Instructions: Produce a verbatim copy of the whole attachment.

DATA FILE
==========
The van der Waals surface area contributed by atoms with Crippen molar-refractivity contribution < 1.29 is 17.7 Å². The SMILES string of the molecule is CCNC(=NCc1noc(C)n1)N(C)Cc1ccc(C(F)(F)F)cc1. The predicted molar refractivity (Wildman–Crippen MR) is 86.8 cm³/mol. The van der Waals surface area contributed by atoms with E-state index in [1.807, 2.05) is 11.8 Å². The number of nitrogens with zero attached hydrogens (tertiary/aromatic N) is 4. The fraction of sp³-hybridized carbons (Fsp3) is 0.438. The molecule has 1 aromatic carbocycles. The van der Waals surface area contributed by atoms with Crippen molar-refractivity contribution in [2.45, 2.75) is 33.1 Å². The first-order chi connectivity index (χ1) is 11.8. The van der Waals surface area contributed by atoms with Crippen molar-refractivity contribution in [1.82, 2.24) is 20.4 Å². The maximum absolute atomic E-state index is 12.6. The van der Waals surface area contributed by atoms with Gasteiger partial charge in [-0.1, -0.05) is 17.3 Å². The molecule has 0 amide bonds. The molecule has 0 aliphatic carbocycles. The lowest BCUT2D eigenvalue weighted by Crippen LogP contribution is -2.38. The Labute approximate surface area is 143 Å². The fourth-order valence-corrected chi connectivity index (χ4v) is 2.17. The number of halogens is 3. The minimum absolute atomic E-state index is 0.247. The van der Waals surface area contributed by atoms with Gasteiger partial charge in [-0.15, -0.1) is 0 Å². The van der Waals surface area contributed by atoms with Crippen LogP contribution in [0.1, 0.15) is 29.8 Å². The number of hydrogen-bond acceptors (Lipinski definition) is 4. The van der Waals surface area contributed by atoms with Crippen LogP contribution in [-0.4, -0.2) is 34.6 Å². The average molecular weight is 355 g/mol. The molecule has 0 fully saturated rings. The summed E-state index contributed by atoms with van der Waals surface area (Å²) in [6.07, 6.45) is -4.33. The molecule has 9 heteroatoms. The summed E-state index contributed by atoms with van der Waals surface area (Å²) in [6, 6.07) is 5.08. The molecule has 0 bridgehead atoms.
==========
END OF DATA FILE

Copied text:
The van der Waals surface area contributed by atoms with Crippen molar-refractivity contribution < 1.29 is 17.7 Å². The SMILES string of the molecule is CCNC(=NCc1noc(C)n1)N(C)Cc1ccc(C(F)(F)F)cc1. The predicted molar refractivity (Wildman–Crippen MR) is 86.8 cm³/mol. The van der Waals surface area contributed by atoms with E-state index in [1.807, 2.05) is 11.8 Å². The number of nitrogens with zero attached hydrogens (tertiary/aromatic N) is 4. The fraction of sp³-hybridized carbons (Fsp3) is 0.438. The molecule has 1 aromatic carbocycles. The van der Waals surface area contributed by atoms with Crippen molar-refractivity contribution in [2.45, 2.75) is 33.1 Å². The first-order chi connectivity index (χ1) is 11.8. The van der Waals surface area contributed by atoms with Crippen molar-refractivity contribution in [1.82, 2.24) is 20.4 Å². The maximum absolute atomic E-state index is 12.6. The van der Waals surface area contributed by atoms with Gasteiger partial charge in [-0.1, -0.05) is 17.3 Å². The molecule has 0 amide bonds. The molecule has 0 aliphatic carbocycles. The lowest BCUT2D eigenvalue weighted by Crippen LogP contribution is -2.38. The Labute approximate surface area is 143 Å². The fourth-order valence-corrected chi connectivity index (χ4v) is 2.17. The number of halogens is 3. The minimum absolute atomic E-state index is 0.247. The van der Waals surface area contributed by atoms with Gasteiger partial charge in [-0.15, -0.1) is 0 Å². The van der Waals surface area contributed by atoms with Crippen LogP contribution in [0.1, 0.15) is 29.8 Å². The number of hydrogen-bond acceptors (Lipinski definition) is 4. The van der Waals surface area contributed by atoms with Crippen LogP contribution in [-0.4, -0.2) is 34.6 Å². The average molecular weight is 355 g/mol. The molecule has 0 fully saturated rings. The summed E-state index contributed by atoms with van der Waals surface area (Å²) in [6.07, 6.45) is -4.33. The molecule has 9 heteroatoms. The summed E-state index contributed by atoms with van der Waals surface area (Å²) in [6, 6.07) is 5.08. The molecule has 0 bridgehead atoms.